Go north on Highway 385 from Hill City about 9 miles to Custer Gulch Road (FS258) and turn left (west). Or, if you are coming from Pactola Lake, on Highway 385, it will be about 2 miles south to Custer Gulch Road. Travel west on Custer Gulch Road less than a mile until you come to a "Y" in the road, where you will need to turn onto Edelweiss Mountain Road (Road FS251). Follow this road until you came to a gated road on the right. This is the trail/road to the summit of Scruton Mountain. It shows up on some maps as FS156. Parking is a problem here, since both roads are kind of narrow and the gate sign says not to block the summit road. Fortunately, not many people hike this trail/road, so if you park in the corner of the intersection, out of the way, you will probably be OK. The route to the summit is very simple – just follow FS156. The roadway to the summit is quite narrow, and probably normally only sees forest service Jeeps. The grade is fairly steady, starting at about 5,240 feet with a steady ascent to the summit at 5,922 feet, at just under 2 miles. The surface changes back and forth from rough shale to sandy with small pebbles. It's a fairly easy hike with great views and lots of solitude. For another view on the route, click on this link: Scruton Mountain Route.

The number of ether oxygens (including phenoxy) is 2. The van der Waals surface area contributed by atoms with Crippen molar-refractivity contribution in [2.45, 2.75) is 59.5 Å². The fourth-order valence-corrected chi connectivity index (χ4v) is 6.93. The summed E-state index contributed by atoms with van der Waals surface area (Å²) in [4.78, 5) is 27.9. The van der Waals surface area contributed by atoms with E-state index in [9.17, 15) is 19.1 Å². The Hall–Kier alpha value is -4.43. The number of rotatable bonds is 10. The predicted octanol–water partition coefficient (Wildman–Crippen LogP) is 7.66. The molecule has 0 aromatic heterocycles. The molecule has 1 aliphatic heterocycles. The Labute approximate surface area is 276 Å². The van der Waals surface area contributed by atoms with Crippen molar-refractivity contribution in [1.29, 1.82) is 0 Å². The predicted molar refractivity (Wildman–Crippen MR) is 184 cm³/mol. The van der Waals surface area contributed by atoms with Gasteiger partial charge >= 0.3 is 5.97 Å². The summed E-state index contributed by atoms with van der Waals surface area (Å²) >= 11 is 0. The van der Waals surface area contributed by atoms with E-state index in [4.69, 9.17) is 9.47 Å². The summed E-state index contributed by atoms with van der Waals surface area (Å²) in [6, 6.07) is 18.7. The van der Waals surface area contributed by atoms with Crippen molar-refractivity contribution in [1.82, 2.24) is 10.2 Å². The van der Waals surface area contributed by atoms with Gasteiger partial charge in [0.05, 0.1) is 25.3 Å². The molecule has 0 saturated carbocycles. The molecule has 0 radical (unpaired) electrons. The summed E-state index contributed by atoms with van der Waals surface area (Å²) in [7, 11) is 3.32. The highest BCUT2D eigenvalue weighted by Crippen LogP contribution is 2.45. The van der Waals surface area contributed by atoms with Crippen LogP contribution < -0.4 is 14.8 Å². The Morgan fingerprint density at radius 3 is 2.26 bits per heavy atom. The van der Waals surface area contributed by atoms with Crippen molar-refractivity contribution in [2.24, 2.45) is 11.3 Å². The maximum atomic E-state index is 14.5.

This is all on public lands, so there should be no red tape. If you go up during summer months, you will usually find the tower manned. If so, you can usually climb up to the top. It should go without saying that building a campfire in any non-designated area will get one in trouble. Fireworks will also bring trouble quickly.
Do not count on water being available at the summit, so bring an adequate supply with you. Though there are not many ticks in this area, repellent is still not a bad idea from spring through late summer. This is one of the few summits near 6,000 feet altitude that has a reputation for rattlesnakes. Caution is warranted. Mountain lions are seen in the area, though few problems have been reported for hikers.
This summit is on public land, so it is open year-around. However, storms can develop quickly in the Black Hills, meaning severe lightning storms in summer and blizzards in winter. Please be aware of the weather before you set out. You can access the area weather information at: Scruton Mountain - Pactola Lake Area Weather Please also be aware of South Dakota hunting seasons in late fall and early spring. If you choose to hike then, please wear plenty of orange. For more information on South Dakota hunting seasons, click on this link: South Dakota Hunting Season Information
Scruton Mountain lies in the Silver City USGS Quad. A very useful map for the area is the National Geographic Black Hills North Map. And if you would like a good map for forest service roads in the area, you can obtain a free Motor Vehicle Use Map from any forest service office in the area. The National Forest Service also has an excellent Black Hills map for sale.
The National Forest Service has an office nearby at Pactola Lake. There are also marinas and campgrounds around the lake. Click on the links here for more information: Forest Service Campground Guide Pactola Forest Service Office Black Hills Forest Service Information Pactola Lake Information